In the scheme of things, cutting 8.5 teaching jobs from a school district that employs more than 600 is not much. But, plans leave positions unfilled will raise the student to teacher ratio.
Friday, Kenai Peninsula School District Superintendent Steve Atwater said that the bulk of his proposed $1.25 million cut to the district’s 2015 budget, which starts next July, will come from teachers’ positions.
Next year’s cuts will follow a newly identified $300,000 state funding shortfall in this year’s budget resulting from the district overestimating enrollment. Atwater said that loss should be relatively easy to absorb in a budget the size of his district.
The cuts for FY15 are part of a proposed six-point plan to reduce district spending in an effort to begin recouping overspending during the district’s recent years of relying on savings to balance the annual $150 million budget, Atwater said.
The cuts come on the heels of a school board review of the FY13 budget projections compared to actual revenues and found the district had again overspent.
Following a real deficit of $1.24 million in FY13, the district needs to start addressing the problem because it does not have limitless fund balance, he said.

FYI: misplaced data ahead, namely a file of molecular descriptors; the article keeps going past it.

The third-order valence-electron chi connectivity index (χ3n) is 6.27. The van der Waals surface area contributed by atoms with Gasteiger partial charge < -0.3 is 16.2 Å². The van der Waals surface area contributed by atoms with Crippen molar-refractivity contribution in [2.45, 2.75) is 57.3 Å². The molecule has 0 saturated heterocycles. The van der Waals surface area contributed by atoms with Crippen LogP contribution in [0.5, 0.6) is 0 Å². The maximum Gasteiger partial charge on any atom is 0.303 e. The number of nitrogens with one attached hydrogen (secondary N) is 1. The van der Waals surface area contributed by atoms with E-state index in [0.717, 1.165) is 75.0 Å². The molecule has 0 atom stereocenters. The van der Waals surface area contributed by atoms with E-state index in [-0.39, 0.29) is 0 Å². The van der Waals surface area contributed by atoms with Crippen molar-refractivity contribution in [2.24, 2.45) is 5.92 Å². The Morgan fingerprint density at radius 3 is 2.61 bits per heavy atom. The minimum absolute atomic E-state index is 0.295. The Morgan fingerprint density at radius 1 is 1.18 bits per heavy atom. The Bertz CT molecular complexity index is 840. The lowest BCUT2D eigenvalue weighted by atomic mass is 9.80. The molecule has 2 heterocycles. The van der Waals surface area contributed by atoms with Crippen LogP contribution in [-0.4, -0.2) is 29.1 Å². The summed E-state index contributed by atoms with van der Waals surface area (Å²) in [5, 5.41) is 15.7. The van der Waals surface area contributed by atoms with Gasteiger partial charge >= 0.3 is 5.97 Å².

The unfilled teacher’s positions equal about $500,000 in salary and benefits — 40 percent of the total cuts.
Also to see spending cuts is the district office staff budget by $150,000; district software purchasing by $150,000; school board travel by $4,000; technology and equipment by $150,000 and reduced school supplies by $50,000.
Atwater said the remaining balance will come from an expected utilities savings of $250,000 from some Homer area schools modifying boilers to natural gas.
As a result of fewer teaching positions the student to teacher ratio will change for the first time since 2007, when state education increases allowed for more teachers in the high schools, Atwater said.
On average, the student teacher ratio will jump from 20 students per-teacher to 21 students per-teacher, Atwater said on Friday.
The actual ratio increase is obscured because the district has no across-the-board student-teacher ratio.
According to the district website, which Atwater said was accurate, ratios vary depending on individual schools and grade levels. Grades 1 through 3 are expected to have one teacher per 22 students; grades 4 through 12 are listed at a 1:24 ratio. Atwater said small schools such as Hope were to be at a 1:19 ratio.